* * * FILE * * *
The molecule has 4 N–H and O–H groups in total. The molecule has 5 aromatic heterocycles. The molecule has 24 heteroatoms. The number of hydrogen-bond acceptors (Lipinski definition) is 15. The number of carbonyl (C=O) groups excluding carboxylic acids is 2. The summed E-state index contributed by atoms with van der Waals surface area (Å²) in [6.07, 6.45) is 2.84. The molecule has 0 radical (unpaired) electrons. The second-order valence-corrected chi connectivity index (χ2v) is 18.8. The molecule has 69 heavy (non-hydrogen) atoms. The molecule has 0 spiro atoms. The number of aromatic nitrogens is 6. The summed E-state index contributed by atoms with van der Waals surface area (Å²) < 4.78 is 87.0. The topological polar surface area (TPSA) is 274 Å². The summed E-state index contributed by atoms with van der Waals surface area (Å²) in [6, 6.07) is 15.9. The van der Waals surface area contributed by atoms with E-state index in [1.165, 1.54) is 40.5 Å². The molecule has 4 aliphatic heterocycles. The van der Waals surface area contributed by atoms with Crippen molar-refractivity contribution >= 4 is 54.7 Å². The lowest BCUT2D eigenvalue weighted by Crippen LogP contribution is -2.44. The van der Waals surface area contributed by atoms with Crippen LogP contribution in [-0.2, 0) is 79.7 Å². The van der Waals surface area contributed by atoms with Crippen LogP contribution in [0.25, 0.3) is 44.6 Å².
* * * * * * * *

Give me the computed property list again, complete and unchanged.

The molecule has 4 N–H and O–H groups in total. The molecule has 5 aromatic heterocycles. The molecule has 24 heteroatoms. The number of hydrogen-bond acceptors (Lipinski definition) is 15. The number of carbonyl (C=O) groups excluding carboxylic acids is 2. The summed E-state index contributed by atoms with van der Waals surface area (Å²) in [6.07, 6.45) is 2.84. The molecule has 0 radical (unpaired) electrons. The second-order valence-corrected chi connectivity index (χ2v) is 18.8. The molecule has 69 heavy (non-hydrogen) atoms. The molecule has 0 spiro atoms. The number of aromatic nitrogens is 6. The summed E-state index contributed by atoms with van der Waals surface area (Å²) < 4.78 is 87.0. The topological polar surface area (TPSA) is 274 Å². The summed E-state index contributed by atoms with van der Waals surface area (Å²) in [6, 6.07) is 15.9. The van der Waals surface area contributed by atoms with E-state index in [1.165, 1.54) is 40.5 Å². The molecule has 4 aliphatic heterocycles. The van der Waals surface area contributed by atoms with Crippen molar-refractivity contribution >= 4 is 54.7 Å². The lowest BCUT2D eigenvalue weighted by Crippen LogP contribution is -2.44. The van der Waals surface area contributed by atoms with Crippen LogP contribution in [-0.2, 0) is 79.7 Å². The van der Waals surface area contributed by atoms with Crippen LogP contribution in [0.25, 0.3) is 44.6 Å².